Going to airports is always weird for me if I'm not actually off anywhere. It's like an alcoholic just hanging around in a pub watching other people drink. I had to visit my least favourite terminal in the world, Heathrow Terminal 3, the other night to pick up my mother-in law, over from Toronto. Because of my broken foot, I couldn't stand up for too long, so I found a seat between two other people who seemed to be eagerly awaiting the arrival of their respective loved ones.
I sat and read for a while, trying to ignore the endless "public safety" announcements: "If you leave your bag unattended it will be destroyed... If you leave your car unattended it will be destroyed... If you leave your grandmother unattended she will be destroyed..."
It really gets to you after a while, this endless talk of destruction. And yet, if I so much as whisper the word "bomb", even if I'm talking about the latest West End musical, I'm whisked off to Guantanamo.
I watched three men with long beards and shades sit down near me to wait for someone. Everybody around me tried to appear relaxed, but you could sense that everyone had clocked them and was wondering why they were wearing shades.
I expected another announcement: "Any men of Middle Eastern appearance sporting sunglasses must immediately remove said eyewear or you will be destroyed."
I could see the people sitting next to me looking at the men and then at me, with my dark hair and brown eyes. Maybe I was an accomplice, the lookout man for the sunglassed trio? A woman shuffled past in a chador and the man behind the counter at Costa Coffee looked very uneasy.
Eventually, my mother-in-law came through and we headed for the car park. As I waited for my driver to pay his ticket, I suddenly found myself standing next to Jeremy Kyle. He looked tired having just got off a flight from New York, but in the awkward way that being "on the telly" seems to dictate, we had a stilted, stranger conversation. I introduced my mother-in-law to Jeremy Kyle – not normally the first Englishman I'd expect or want her to meet on her visit here. But he was very pleasant and didn't ask for a DNA sample to see whether she really was my mother-in-law.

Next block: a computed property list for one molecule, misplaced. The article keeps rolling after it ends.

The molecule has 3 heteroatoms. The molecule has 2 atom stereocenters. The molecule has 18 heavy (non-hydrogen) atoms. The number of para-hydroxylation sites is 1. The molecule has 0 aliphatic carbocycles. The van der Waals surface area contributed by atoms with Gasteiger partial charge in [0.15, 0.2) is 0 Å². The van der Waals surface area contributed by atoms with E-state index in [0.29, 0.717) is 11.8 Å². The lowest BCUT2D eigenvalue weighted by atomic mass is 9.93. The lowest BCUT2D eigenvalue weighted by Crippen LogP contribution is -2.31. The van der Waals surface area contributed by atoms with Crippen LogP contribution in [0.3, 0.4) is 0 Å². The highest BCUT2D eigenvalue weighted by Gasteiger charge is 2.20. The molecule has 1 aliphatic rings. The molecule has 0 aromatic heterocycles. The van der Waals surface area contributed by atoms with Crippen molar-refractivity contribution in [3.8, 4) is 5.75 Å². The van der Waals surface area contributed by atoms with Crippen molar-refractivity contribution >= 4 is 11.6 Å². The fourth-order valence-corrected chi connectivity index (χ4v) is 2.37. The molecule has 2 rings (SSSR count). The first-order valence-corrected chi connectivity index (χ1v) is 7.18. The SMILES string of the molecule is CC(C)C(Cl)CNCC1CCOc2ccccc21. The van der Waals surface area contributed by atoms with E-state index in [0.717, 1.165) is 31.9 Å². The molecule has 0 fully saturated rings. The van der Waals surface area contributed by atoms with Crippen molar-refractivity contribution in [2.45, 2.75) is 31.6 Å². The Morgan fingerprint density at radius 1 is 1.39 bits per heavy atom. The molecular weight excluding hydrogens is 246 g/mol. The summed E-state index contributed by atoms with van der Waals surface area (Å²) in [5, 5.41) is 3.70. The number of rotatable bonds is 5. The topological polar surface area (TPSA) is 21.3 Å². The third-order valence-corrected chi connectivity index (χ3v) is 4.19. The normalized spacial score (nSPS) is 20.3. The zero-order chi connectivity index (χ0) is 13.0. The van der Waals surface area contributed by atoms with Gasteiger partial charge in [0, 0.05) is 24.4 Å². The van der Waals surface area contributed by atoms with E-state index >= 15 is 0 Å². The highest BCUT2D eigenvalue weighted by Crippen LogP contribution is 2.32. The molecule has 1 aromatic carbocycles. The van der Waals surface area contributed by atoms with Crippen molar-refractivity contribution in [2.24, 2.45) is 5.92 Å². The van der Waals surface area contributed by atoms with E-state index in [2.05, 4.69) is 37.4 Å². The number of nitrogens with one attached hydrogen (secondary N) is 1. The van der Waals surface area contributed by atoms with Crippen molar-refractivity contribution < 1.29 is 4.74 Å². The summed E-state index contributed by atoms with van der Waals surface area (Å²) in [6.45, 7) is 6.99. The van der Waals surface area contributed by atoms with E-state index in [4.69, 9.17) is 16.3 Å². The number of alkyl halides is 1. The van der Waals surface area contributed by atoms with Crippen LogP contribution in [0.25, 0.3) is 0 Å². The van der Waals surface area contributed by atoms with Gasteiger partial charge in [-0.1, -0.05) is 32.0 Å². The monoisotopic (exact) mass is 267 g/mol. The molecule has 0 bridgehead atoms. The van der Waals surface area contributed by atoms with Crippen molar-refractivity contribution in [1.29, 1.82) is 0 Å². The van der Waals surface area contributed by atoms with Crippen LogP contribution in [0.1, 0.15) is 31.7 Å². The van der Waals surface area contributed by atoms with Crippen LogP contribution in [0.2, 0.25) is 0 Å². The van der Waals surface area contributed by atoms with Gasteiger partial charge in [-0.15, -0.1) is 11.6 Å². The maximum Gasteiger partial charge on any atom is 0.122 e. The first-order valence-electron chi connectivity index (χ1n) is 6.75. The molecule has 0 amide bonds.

As our conversation trickled on, Bruce Grobbelaar, the famous old Liverpool goalkeeper, wandered past trundling his luggage behind him. He noticed Jeremy Kyle and me, and gave us a little nod. This was turning into some weird pastiche version of Stella Street.
Our respective cars pulled up. Kyle's was a huge, heavy-duty black limo. Mine was a minicab from Swindon. I realised that I was in the wrong game. On the drive back home I tweeted about my new friend, Jeremy Kyle. To say that the general impression of him was not favourable would be a huge under-statement. It must be very difficult being him – large, lovely limo or not.
I checked my tweets. Both the people I had been sitting between in the terminal had tweeted that they were sitting next to Dom Joly. One announced that I was hobbling and had a broken foot while the other wished me a speedy recovery. Neither mentioned the sunglasses gang. It was all a bit weird.
In the same way that I can use this column to witter on about my passing meeting with Jeremy Kyle, everyone can now twitter on about sitting next to very minor celebs.
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